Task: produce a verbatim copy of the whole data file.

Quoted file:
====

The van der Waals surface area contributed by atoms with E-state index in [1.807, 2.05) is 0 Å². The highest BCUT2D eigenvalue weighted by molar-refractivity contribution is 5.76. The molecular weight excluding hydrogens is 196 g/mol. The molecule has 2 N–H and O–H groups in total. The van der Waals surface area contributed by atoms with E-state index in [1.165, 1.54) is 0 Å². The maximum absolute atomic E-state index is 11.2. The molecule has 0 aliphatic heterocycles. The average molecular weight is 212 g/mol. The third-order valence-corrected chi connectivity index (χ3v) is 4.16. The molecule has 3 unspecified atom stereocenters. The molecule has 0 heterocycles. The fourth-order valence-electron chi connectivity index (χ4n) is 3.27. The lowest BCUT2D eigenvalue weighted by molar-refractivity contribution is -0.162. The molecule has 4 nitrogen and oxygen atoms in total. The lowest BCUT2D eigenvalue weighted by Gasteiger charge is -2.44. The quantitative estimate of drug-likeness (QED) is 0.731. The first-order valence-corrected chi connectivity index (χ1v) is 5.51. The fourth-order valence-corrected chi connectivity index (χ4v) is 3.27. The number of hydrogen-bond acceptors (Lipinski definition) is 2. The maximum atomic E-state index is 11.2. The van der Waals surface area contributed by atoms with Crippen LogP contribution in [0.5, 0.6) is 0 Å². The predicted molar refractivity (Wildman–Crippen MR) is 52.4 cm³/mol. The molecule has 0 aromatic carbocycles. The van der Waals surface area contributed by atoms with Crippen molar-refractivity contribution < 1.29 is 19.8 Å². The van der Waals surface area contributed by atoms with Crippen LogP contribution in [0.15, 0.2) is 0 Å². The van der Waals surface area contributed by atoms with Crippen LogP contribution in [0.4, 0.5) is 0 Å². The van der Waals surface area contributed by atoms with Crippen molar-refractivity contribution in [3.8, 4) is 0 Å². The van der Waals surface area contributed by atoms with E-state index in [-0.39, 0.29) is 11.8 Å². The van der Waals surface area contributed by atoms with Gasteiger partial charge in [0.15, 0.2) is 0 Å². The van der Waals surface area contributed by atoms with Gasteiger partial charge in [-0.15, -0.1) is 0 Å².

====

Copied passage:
The van der Waals surface area contributed by atoms with E-state index in [1.807, 2.05) is 0 Å². The highest BCUT2D eigenvalue weighted by molar-refractivity contribution is 5.76. The molecular weight excluding hydrogens is 196 g/mol. The molecule has 2 N–H and O–H groups in total. The van der Waals surface area contributed by atoms with E-state index in [1.165, 1.54) is 0 Å². The maximum absolute atomic E-state index is 11.2. The molecule has 0 aliphatic heterocycles. The average molecular weight is 212 g/mol. The third-order valence-corrected chi connectivity index (χ3v) is 4.16. The molecule has 3 unspecified atom stereocenters. The molecule has 0 heterocycles. The fourth-order valence-electron chi connectivity index (χ4n) is 3.27. The lowest BCUT2D eigenvalue weighted by molar-refractivity contribution is -0.162. The molecule has 4 nitrogen and oxygen atoms in total. The lowest BCUT2D eigenvalue weighted by Gasteiger charge is -2.44. The quantitative estimate of drug-likeness (QED) is 0.731. The first-order valence-corrected chi connectivity index (χ1v) is 5.51. The fourth-order valence-corrected chi connectivity index (χ4v) is 3.27. The number of hydrogen-bond acceptors (Lipinski definition) is 2. The maximum atomic E-state index is 11.2. The van der Waals surface area contributed by atoms with Crippen LogP contribution in [0.5, 0.6) is 0 Å². The predicted molar refractivity (Wildman–Crippen MR) is 52.4 cm³/mol. The molecule has 0 aromatic carbocycles. The van der Waals surface area contributed by atoms with Crippen molar-refractivity contribution < 1.29 is 19.8 Å². The van der Waals surface area contributed by atoms with Crippen LogP contribution in [0.15, 0.2) is 0 Å². The van der Waals surface area contributed by atoms with Crippen LogP contribution in [0.4, 0.5) is 0 Å². The van der Waals surface area contributed by atoms with Crippen molar-refractivity contribution in [3.8, 4) is 0 Å². The van der Waals surface area contributed by atoms with E-state index in [-0.39, 0.29) is 11.8 Å². The van der Waals surface area contributed by atoms with Gasteiger partial charge in [0.15, 0.2) is 0 Å². The van der Waals surface area contributed by atoms with Gasteiger partial charge in [-0.15, -0.1) is 0 Å².